1 July 2009 Sensitivity of neural-hemodynamic coupling to alterations in cerebral blood flow during hypercapnia
Author Affiliations +
The relationship between measurements of cerebral blood oxygenation and neuronal activity is highly complex and depends on both neurovascular and neurometabolic biological coupling. While measurements of blood oxygenation changes via optical and MRI techniques have been developed to map functional brain activity, there is evidence that the specific characteristics of these signals are sensitive to the underlying vascular physiology and structure of the brain. Since baseline blood flow and oxygen saturation may vary between sessions and across subjects, functional blood oxygenation changes may be a less reliable indicator of brain activity in comparison to blood flow and metabolic changes. In this work, we use a biomechanical model to examine the relationships between neural, vascular, metabolic, and hemodynamic responses to parametric whisker stimulation under both normal and hypercapnic conditions in a rat model. We find that the relationship between neural activity and oxy- and deoxyhemoglobin changes is sensitive to hypercapnia-induced changes in baseline cerebral blood flow. In contrast, the underlying relationships between evoked neural activity, blood flow, and model-estimated oxygen metabolism changes are unchanged by the hypercapnic challenge. We conclude that evoked changes in blood flow and cerebral oxygen metabolism are more closely associated with underlying evoked neuronal responses.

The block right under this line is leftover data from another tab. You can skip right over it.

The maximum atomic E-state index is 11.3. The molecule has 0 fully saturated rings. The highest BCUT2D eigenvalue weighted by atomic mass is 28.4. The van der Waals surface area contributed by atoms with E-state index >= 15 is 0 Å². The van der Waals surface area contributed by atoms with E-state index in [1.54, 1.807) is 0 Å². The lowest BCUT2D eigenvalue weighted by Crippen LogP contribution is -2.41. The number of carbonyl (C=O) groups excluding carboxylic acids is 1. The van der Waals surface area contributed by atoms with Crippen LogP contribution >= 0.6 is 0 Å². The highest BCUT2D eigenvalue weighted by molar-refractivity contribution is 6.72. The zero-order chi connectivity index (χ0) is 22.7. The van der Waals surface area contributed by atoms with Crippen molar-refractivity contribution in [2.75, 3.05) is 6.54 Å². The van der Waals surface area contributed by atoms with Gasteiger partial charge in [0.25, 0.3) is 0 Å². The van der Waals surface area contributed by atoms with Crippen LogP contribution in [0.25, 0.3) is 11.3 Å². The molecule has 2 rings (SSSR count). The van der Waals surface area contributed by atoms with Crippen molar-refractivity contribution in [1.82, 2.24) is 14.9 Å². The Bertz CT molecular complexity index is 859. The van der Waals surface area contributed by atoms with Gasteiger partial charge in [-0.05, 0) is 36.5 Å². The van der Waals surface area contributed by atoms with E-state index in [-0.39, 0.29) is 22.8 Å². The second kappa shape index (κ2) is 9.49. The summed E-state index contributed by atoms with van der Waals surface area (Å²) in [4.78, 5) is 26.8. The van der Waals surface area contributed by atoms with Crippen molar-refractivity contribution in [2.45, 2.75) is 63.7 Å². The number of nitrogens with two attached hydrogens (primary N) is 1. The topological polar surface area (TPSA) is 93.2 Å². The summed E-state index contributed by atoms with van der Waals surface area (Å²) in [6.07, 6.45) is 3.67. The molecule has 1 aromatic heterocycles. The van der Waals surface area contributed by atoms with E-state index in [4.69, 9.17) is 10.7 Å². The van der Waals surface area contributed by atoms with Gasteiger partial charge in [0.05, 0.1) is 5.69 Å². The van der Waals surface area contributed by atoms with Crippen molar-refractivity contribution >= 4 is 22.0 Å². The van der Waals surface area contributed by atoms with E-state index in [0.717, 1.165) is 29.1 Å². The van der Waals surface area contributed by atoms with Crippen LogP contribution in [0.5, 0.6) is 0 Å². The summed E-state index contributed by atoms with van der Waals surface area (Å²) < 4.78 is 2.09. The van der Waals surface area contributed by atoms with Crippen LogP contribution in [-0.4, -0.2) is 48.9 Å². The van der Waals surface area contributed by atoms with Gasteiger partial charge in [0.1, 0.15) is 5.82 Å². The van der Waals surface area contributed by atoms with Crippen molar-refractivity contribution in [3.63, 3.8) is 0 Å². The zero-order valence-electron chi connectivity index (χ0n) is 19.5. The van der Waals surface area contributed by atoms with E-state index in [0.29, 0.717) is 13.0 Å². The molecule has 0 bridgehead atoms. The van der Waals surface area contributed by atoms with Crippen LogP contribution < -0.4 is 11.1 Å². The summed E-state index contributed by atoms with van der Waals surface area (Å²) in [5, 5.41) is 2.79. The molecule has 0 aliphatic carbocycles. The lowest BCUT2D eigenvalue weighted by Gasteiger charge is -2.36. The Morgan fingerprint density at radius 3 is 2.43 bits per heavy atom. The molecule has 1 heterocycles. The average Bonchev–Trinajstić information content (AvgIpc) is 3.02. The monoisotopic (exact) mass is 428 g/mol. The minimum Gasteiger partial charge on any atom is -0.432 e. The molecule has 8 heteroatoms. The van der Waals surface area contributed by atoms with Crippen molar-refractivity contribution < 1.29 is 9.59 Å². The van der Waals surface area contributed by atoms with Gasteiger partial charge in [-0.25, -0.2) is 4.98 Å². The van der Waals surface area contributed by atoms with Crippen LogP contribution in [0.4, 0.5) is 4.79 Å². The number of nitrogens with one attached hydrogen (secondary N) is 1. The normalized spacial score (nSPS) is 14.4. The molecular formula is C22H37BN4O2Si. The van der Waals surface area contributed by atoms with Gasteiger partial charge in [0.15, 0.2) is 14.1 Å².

© (2009) Society of Photo-Optical Instrumentation Engineers (SPIE)
Theodore James Huppert, Theodore James Huppert, Phill B. Jones, Phill B. Jones, Anna Devor, Anna Devor, Andrew K. Dunn, Andrew K. Dunn, Ivan C. Teng, Ivan C. Teng, Anders M. Dale, Anders M. Dale, David A. Boas, David A. Boas, } "Sensitivity of neural-hemodynamic coupling to alterations in cerebral blood flow during hypercapnia," Journal of Biomedical Optics 14(4), 044038 (1 July 2009). https://doi.org/10.1117/1.3210779 . Submission:

Back to Top